Asbestos disease predictions too low
The future incidence of asbestos-related disease has been underestimated, according to an epidemiologist from The Australian National University.
The analysis by Dr Mark Clements, from the National Centre for Epidemiology and Population Health, shows the peak number of cases of mesothelioma will occur four years later and the future total incidence may be 35% higher than existing models have predicted.
The pattern for mesothelioma reflects changes in asbestos exposure and therefore reflects predictions for all asbestos-related diseases, Clements said.
These early results have implications for asbestos-related disease liability schemes, Clements said, although more detailed work is needed to properly integrate other factors related to the actuarial implications.
According to the research, an existing model developed by auditor KPMG gave the peak of mesothelioma cases as occurring in 2010, with 3530 cases in New South Wales men. However, Dr Clements said their own epidemiological model showed the peak could occur as late as 2017 and see 6430 cases of the deadly disease in NSW men.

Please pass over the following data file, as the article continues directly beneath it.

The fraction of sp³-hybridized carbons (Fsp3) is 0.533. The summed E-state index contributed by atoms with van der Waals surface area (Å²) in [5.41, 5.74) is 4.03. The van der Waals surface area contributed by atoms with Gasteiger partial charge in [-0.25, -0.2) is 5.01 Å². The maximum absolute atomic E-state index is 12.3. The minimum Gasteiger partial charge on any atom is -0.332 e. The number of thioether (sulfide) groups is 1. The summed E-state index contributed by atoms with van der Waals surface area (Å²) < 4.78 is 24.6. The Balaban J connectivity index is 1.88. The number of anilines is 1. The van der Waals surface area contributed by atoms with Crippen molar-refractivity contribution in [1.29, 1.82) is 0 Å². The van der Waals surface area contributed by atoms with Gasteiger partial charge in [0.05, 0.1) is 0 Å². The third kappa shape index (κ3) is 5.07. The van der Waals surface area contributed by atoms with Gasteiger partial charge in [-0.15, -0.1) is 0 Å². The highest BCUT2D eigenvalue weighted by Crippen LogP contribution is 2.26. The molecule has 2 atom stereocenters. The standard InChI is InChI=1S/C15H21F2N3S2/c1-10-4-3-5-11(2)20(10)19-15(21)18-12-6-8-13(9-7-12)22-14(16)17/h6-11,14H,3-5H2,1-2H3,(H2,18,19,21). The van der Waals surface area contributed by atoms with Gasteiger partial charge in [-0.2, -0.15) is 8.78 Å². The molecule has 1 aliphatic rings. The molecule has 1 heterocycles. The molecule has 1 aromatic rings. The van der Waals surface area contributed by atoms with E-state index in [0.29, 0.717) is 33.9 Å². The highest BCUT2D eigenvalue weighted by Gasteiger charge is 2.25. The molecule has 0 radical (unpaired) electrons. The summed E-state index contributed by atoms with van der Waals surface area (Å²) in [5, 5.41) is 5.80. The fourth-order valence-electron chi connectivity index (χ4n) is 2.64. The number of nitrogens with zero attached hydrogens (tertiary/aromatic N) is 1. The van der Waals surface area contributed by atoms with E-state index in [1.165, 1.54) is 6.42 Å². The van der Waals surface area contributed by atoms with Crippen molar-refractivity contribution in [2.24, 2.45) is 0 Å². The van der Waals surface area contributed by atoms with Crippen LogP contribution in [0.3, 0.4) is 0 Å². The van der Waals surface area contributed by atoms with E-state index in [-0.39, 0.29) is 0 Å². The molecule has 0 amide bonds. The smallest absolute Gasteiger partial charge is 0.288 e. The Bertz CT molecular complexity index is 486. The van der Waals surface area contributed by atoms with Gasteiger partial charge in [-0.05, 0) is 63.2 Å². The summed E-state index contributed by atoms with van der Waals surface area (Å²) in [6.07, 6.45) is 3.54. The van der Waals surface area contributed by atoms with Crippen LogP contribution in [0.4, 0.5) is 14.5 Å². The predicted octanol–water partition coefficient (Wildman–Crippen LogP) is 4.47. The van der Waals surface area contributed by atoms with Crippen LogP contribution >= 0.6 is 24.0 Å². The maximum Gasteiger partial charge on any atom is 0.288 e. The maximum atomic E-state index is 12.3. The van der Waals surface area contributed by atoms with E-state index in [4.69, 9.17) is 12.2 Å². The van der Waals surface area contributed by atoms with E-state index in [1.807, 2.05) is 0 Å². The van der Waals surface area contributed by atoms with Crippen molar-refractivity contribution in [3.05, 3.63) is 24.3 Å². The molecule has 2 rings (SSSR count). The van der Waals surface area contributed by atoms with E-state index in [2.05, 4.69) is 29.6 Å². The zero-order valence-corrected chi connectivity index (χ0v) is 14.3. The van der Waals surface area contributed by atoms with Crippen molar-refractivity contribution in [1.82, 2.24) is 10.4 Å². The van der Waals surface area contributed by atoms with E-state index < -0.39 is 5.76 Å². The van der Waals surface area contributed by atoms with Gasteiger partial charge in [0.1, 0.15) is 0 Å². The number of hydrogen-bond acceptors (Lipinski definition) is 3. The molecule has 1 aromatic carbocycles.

"There is reasonable evidence that the peak of mesothelioma incidence is later than 2010. This has far-reaching consequences for actuarial predictions, where the number of cases out to 2060 may be in excess of 35% higher than the number predicted by KPMG's model," he said.
"Although these results have implications for liability, there are several steps between predicting mesothelioma incidence and calculating liability," he said. "Moreover, modelling would be required for other asbestos-related diseases.
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